John McAfee has just backpedaled on one of the wildest wagers in the history of crypto. In his recent tweet, the cybersecurity tycoon makes it clear that his promise to eat his penis if the Bitcoin price doesn't go to $1 mln by Dec. 31, 2020, was simply a "ruse" that was meant to attract new users.
A short story
Back in July 2017, less than six months before Bitcoin became the biggest topic worldwide, McAfee took to Twitter to make an unprecedented claim that he would eat his penis on national television if Bitcoin failed to reach $500,000. Five months later, he upped the ante with the now-famous $1 mln price target.
Throughout these years, McAfee continued to stand by his prediction. As reported by U.Today, he still insisted that BTC could end up in the seven-digit reality as of Dec. 13, 2019. At the time of writing, BTC is trading at $7,462, which means that its price would have to increase by 13,286 percent in twelve months for McAfee's body to remain safe.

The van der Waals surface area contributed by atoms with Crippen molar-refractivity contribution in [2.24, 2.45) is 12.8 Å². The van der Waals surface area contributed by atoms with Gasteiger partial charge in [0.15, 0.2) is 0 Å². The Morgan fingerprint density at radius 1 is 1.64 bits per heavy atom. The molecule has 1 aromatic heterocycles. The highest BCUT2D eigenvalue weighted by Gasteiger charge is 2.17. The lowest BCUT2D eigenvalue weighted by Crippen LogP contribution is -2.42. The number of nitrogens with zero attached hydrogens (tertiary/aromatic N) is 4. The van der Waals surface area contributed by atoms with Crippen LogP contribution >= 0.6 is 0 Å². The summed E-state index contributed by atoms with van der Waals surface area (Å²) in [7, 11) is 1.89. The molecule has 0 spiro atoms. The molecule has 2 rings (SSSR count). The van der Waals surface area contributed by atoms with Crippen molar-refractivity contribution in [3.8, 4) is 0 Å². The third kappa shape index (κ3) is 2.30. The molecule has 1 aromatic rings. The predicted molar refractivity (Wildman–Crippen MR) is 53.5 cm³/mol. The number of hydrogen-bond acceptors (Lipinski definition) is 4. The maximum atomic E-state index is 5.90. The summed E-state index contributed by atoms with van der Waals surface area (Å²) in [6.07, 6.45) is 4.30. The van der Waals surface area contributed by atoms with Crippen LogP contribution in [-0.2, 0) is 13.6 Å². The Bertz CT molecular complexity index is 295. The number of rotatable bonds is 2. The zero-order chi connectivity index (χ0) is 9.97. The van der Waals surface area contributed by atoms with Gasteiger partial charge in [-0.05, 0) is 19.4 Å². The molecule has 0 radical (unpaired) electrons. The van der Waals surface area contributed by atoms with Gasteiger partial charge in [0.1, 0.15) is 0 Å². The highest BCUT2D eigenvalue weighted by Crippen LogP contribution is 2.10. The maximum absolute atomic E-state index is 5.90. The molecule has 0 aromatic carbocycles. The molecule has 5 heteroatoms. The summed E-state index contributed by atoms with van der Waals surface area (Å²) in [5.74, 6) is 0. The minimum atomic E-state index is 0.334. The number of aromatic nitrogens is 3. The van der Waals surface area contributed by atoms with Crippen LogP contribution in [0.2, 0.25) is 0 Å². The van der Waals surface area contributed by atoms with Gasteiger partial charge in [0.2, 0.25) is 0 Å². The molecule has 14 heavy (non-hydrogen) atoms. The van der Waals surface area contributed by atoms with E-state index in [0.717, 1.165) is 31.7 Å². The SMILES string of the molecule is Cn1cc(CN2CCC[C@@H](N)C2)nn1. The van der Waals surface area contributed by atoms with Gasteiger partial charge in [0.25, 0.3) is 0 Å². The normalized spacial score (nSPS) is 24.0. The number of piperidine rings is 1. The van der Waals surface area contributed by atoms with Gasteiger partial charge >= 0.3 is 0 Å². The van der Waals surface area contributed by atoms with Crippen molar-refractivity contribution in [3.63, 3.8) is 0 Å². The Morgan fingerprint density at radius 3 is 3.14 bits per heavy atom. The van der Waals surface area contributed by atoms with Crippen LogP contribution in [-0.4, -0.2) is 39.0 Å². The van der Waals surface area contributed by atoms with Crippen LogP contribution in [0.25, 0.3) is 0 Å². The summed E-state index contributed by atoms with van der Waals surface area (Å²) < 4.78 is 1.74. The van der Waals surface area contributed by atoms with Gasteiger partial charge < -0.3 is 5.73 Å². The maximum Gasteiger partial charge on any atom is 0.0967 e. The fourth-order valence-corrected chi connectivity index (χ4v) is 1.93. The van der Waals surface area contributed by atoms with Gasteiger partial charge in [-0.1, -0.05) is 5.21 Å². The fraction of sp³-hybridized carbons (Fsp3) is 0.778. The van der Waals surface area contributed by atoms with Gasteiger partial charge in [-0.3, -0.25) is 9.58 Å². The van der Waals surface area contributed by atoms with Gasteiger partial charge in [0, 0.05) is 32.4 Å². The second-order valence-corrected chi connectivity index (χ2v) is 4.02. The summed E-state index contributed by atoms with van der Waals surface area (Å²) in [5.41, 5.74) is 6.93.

His prediction became so popular that there is even the "Dickening" countdown till Dec. 31, 2020 (it is called after the reward "halvening" that will take place in May). However, now that McAfee claims that it was nothing but a ruse, this site might no longer be relevant.
Bitcoin and the Model T
Moreover, the eccentric septuagenarian has apparently had a change of heart about Bitcoin since he's now certain that the top cryptocurrency has "an ancient technology," and newer blockchains with privacy and smart contracts will effectively replace it. McAfee compared Bitcoin to the Ford Model T, which is generally considered to be the very first affordable car.
While McAfee himself did not mention any specific names in his tell-all tweet, the thread got instantly swarmed with people who wanted to pitch their favorite cryptocurrencies — from some top altcoins to obscure projects.
A bit later, he named privacy-focused coin Monero as the new clear winner. The cryptocurrency, which offers its users complete anonymity, is widely known for cryptojacking. However, Monero and other privacy coins are in danger of getting delisted from exchanges due to regulatory pressure.